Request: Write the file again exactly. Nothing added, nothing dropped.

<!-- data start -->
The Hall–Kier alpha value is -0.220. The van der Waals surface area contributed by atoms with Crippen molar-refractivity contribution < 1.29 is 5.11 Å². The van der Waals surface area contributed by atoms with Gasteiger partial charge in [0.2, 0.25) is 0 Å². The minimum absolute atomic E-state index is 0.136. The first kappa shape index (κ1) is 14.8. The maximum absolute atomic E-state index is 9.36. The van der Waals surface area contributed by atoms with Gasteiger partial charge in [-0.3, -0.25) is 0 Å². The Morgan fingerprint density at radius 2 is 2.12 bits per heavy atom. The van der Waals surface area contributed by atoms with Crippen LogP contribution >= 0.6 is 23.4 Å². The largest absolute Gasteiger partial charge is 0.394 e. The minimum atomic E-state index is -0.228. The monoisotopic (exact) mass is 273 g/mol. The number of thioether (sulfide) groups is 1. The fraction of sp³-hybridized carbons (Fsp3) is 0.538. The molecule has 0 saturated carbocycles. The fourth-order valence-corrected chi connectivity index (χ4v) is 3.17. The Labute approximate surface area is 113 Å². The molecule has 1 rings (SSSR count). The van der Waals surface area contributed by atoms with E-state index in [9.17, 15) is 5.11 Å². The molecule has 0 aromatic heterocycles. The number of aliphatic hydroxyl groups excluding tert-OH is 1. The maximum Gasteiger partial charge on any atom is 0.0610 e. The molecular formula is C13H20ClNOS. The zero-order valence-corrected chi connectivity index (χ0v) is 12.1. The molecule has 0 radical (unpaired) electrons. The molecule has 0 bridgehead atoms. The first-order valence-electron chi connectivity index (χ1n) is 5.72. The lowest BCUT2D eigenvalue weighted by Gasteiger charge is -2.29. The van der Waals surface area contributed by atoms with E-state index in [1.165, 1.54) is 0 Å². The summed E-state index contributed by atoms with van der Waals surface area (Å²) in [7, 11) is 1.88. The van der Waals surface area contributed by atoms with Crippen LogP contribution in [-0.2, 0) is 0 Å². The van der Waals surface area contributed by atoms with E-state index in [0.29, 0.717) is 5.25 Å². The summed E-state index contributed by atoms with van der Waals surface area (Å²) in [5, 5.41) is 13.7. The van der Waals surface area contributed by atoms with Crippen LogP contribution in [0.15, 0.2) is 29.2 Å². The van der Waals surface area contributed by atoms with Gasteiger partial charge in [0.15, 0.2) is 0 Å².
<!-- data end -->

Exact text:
The Hall–Kier alpha value is -0.220. The van der Waals surface area contributed by atoms with Crippen molar-refractivity contribution < 1.29 is 5.11 Å². The van der Waals surface area contributed by atoms with Gasteiger partial charge in [0.2, 0.25) is 0 Å². The minimum absolute atomic E-state index is 0.136. The first kappa shape index (κ1) is 14.8. The maximum absolute atomic E-state index is 9.36. The van der Waals surface area contributed by atoms with Gasteiger partial charge in [-0.3, -0.25) is 0 Å². The Morgan fingerprint density at radius 2 is 2.12 bits per heavy atom. The van der Waals surface area contributed by atoms with Crippen LogP contribution >= 0.6 is 23.4 Å². The largest absolute Gasteiger partial charge is 0.394 e. The minimum atomic E-state index is -0.228. The monoisotopic (exact) mass is 273 g/mol. The number of thioether (sulfide) groups is 1. The fraction of sp³-hybridized carbons (Fsp3) is 0.538. The molecule has 0 saturated carbocycles. The fourth-order valence-corrected chi connectivity index (χ4v) is 3.17. The Labute approximate surface area is 113 Å². The molecule has 1 rings (SSSR count). The van der Waals surface area contributed by atoms with E-state index in [9.17, 15) is 5.11 Å². The molecule has 0 aromatic heterocycles. The number of aliphatic hydroxyl groups excluding tert-OH is 1. The maximum Gasteiger partial charge on any atom is 0.0610 e. The molecular formula is C13H20ClNOS. The zero-order valence-corrected chi connectivity index (χ0v) is 12.1. The molecule has 0 radical (unpaired) electrons. The molecule has 0 bridgehead atoms. The first-order valence-electron chi connectivity index (χ1n) is 5.72. The lowest BCUT2D eigenvalue weighted by Gasteiger charge is -2.29. The van der Waals surface area contributed by atoms with E-state index in [1.165, 1.54) is 0 Å². The summed E-state index contributed by atoms with van der Waals surface area (Å²) in [7, 11) is 1.88. The van der Waals surface area contributed by atoms with Crippen LogP contribution in [-0.2, 0) is 0 Å². The van der Waals surface area contributed by atoms with E-state index in [0.29, 0.717) is 5.25 Å². The summed E-state index contributed by atoms with van der Waals surface area (Å²) in [5, 5.41) is 13.7. The van der Waals surface area contributed by atoms with Crippen LogP contribution in [0.15, 0.2) is 29.2 Å². The van der Waals surface area contributed by atoms with Gasteiger partial charge in [0.15, 0.2) is 0 Å².